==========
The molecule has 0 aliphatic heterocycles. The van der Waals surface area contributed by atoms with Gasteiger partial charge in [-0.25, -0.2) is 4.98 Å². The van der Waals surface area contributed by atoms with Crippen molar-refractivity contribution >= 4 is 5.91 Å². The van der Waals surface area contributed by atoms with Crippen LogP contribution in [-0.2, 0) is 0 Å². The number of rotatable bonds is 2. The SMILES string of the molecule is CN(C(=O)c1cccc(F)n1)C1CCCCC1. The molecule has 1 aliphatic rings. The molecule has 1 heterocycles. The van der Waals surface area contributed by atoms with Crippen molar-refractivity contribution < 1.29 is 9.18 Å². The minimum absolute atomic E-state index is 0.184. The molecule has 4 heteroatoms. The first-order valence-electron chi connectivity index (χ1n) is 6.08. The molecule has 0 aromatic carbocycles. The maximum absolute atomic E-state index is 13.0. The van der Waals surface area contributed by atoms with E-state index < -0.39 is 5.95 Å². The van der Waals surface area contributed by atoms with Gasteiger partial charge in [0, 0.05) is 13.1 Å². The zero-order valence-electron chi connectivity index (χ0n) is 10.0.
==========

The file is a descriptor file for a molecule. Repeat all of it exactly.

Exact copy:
The molecule has 0 aliphatic heterocycles. The van der Waals surface area contributed by atoms with Gasteiger partial charge in [-0.25, -0.2) is 4.98 Å². The van der Waals surface area contributed by atoms with Crippen molar-refractivity contribution >= 4 is 5.91 Å². The van der Waals surface area contributed by atoms with Crippen LogP contribution in [-0.2, 0) is 0 Å². The number of rotatable bonds is 2. The SMILES string of the molecule is CN(C(=O)c1cccc(F)n1)C1CCCCC1. The molecule has 1 aliphatic rings. The molecule has 1 heterocycles. The van der Waals surface area contributed by atoms with Crippen molar-refractivity contribution < 1.29 is 9.18 Å². The minimum absolute atomic E-state index is 0.184. The molecule has 4 heteroatoms. The first-order valence-electron chi connectivity index (χ1n) is 6.08. The molecule has 0 aromatic carbocycles. The maximum absolute atomic E-state index is 13.0. The van der Waals surface area contributed by atoms with E-state index < -0.39 is 5.95 Å². The van der Waals surface area contributed by atoms with Gasteiger partial charge in [0, 0.05) is 13.1 Å². The zero-order valence-electron chi connectivity index (χ0n) is 10.0.